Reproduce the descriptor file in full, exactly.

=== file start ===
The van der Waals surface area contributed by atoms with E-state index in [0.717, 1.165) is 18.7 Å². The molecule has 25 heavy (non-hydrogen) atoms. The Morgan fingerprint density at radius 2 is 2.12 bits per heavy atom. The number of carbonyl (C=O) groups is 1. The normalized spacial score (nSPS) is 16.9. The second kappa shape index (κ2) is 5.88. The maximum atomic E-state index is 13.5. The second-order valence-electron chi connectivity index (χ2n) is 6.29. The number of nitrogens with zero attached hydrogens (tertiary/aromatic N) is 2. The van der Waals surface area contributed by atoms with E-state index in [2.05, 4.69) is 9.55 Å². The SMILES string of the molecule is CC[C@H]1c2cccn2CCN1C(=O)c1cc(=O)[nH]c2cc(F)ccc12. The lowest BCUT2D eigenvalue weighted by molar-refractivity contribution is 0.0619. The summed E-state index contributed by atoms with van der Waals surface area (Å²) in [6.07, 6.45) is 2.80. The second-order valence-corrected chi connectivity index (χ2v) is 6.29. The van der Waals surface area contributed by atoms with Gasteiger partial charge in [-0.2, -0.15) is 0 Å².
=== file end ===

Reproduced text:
The van der Waals surface area contributed by atoms with E-state index in [0.717, 1.165) is 18.7 Å². The molecule has 25 heavy (non-hydrogen) atoms. The Morgan fingerprint density at radius 2 is 2.12 bits per heavy atom. The number of carbonyl (C=O) groups is 1. The normalized spacial score (nSPS) is 16.9. The second kappa shape index (κ2) is 5.88. The maximum atomic E-state index is 13.5. The second-order valence-electron chi connectivity index (χ2n) is 6.29. The number of nitrogens with zero attached hydrogens (tertiary/aromatic N) is 2. The van der Waals surface area contributed by atoms with E-state index in [2.05, 4.69) is 9.55 Å². The SMILES string of the molecule is CC[C@H]1c2cccn2CCN1C(=O)c1cc(=O)[nH]c2cc(F)ccc12. The lowest BCUT2D eigenvalue weighted by molar-refractivity contribution is 0.0619. The summed E-state index contributed by atoms with van der Waals surface area (Å²) in [6.07, 6.45) is 2.80. The second-order valence-corrected chi connectivity index (χ2v) is 6.29. The van der Waals surface area contributed by atoms with Gasteiger partial charge in [-0.2, -0.15) is 0 Å².